Designing for visual impact at large distances or at small sizes

Aesthetics, Design

I recently designed an advertising beachflag. Such classic graphic design tasks are usually not part of my work. But in this case the assignment came from my mother who sells self-produced honey, marmelade, and similar products on local markets. To my surprise I learned quite a few things about what to consider when designing for visual impact at large distances or at small sizes. I will explain these points in this article.

I prepared several design variants of the beachflag. In the picture below you see an intermediate design on the left, in comparison to the final design on the right, from up close/large and from a distance/small.

The intermediate version on the left looks better to me from up close. The handwritten script fits the theme of homemade honey and marmelade. The dark brown contours and yellowish white of the bees’s wings give the image a soft, warm touch. However, when viewed from a distance and at a small size, the elegant handwritten script quickly becomes illegible. Subtle color details are also lost. Visually the image is reduced to yellow, orange, black and white.

To account for these effects, I made several modifications in the final version. I decided to use a better readable sans-serif font that still suits the theme. Having the text run vertically normally isn’t good for readability, but in this case allows to use much bigger letters. Using only uppercase letters also makes the text better readable at a distance. I increased the contrast of the used colors, by replacing brown by black and yellowish-white by white. It would also have been warranted to simplify the image to a more abstract iconic version. I decided against it because I had previously constructed the image from a pencil drawing, and a more iconic version would probably have meant starting again from scratch. I also a added a small watermark at the bottom of the flag. In orange on the yellow background it is intended to disappear when viewed from a distance.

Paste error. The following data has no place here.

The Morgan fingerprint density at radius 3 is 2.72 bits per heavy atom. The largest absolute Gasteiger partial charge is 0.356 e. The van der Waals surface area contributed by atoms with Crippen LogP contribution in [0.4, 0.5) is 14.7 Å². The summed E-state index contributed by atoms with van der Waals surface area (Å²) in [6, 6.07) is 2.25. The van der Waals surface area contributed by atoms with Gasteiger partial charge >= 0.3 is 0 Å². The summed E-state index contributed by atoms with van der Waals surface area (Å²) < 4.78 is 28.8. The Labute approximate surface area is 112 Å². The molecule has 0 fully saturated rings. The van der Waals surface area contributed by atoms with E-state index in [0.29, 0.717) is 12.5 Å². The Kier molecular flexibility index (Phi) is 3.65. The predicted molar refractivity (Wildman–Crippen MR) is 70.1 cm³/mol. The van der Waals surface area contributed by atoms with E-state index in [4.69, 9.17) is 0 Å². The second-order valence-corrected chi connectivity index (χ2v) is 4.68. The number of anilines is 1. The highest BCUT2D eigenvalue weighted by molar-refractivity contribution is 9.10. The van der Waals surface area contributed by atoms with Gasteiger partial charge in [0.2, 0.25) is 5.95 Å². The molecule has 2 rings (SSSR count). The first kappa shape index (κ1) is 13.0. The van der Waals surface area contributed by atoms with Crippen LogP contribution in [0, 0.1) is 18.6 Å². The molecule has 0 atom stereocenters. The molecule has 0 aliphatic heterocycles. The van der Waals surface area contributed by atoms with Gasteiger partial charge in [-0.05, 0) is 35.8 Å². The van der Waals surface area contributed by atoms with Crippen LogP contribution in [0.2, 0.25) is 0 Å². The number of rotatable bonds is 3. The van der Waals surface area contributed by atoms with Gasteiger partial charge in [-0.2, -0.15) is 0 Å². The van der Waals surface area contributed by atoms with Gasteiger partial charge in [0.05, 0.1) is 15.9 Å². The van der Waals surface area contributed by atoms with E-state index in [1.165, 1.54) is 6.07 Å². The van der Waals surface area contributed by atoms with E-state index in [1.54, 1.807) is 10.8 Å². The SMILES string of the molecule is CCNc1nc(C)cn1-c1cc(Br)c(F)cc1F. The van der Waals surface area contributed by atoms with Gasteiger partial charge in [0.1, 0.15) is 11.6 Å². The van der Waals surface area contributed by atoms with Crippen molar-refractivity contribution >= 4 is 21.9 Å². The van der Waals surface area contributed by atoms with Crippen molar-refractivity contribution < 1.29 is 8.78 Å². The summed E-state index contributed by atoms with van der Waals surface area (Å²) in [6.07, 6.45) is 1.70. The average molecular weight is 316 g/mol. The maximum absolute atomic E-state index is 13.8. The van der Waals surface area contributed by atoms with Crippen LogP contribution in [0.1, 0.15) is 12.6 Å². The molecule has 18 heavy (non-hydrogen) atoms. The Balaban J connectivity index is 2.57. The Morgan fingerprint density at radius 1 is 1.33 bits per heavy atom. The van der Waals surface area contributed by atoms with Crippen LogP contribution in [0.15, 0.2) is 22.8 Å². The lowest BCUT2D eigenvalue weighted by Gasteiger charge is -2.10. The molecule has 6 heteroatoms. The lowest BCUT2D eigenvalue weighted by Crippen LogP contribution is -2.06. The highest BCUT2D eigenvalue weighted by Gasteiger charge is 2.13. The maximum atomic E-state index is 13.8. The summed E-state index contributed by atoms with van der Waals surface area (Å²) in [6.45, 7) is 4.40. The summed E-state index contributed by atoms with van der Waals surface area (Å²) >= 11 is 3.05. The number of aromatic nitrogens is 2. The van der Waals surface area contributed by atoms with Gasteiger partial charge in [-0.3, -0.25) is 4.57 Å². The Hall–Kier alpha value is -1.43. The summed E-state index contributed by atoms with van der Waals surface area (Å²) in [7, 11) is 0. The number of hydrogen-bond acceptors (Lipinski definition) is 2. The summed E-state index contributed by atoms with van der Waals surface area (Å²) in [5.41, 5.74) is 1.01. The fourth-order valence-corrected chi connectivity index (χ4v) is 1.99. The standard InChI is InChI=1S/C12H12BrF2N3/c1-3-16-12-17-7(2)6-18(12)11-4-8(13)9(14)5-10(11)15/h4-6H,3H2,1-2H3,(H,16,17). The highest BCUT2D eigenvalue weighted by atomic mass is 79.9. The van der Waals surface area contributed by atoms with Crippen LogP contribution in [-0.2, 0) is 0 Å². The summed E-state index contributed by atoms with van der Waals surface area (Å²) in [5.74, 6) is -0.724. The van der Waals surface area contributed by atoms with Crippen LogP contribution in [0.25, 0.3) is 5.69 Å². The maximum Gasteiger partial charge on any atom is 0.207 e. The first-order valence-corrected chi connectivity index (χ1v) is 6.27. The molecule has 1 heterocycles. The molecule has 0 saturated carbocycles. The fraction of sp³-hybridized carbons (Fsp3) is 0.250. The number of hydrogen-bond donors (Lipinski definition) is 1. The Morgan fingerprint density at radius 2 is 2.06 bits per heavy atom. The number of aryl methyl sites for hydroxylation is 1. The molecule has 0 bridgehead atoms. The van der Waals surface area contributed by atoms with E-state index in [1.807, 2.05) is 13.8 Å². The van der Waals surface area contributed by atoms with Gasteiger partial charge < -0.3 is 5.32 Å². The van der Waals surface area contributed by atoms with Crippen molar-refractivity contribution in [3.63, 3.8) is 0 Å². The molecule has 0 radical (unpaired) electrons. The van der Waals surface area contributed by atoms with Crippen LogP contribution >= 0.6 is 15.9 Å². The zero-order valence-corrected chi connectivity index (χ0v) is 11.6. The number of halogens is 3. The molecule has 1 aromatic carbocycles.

Below is what the beachflag printed by finally looked like. Creases and their shadows can be seen to reduce visibility a bit.

In a nutshell these are the things that I learned should be considered when designing for viewing at large distances or at small sizes:

  • Text: use well readable, simple non-serif fonts, use proportionally larger font sizes in comparsion to your text area, use bolder fontweights and uppercase lettering to improve readability
  • Images: reduce images to abstract icons, use only areas or widen contours
  • Colors: use only 2-3 colors with high contrast, a colorful background with neutral-colored content works better than the other way around

All of these points are fulfilled by european traffic signs which are of course designed for maximal recognizability under varying circumstances. It is an interesting coincidence that the color combination yellow-black chosen for the topic of bees and honey here, is also one of the classic high-contrast color combinations used for traffic signs. Other such color combinations with strong contrast in color and brightness are red-white-black and blue-white-black.

Additional Note 13.05.2019: I simplified the bee icon further for printing it on workwear shirts. This version is reduced to a single color and simpler surfaces. It can be seen that this version works even better for viewing at distances and at small sizes. (The shirt is shown in worn condition here.)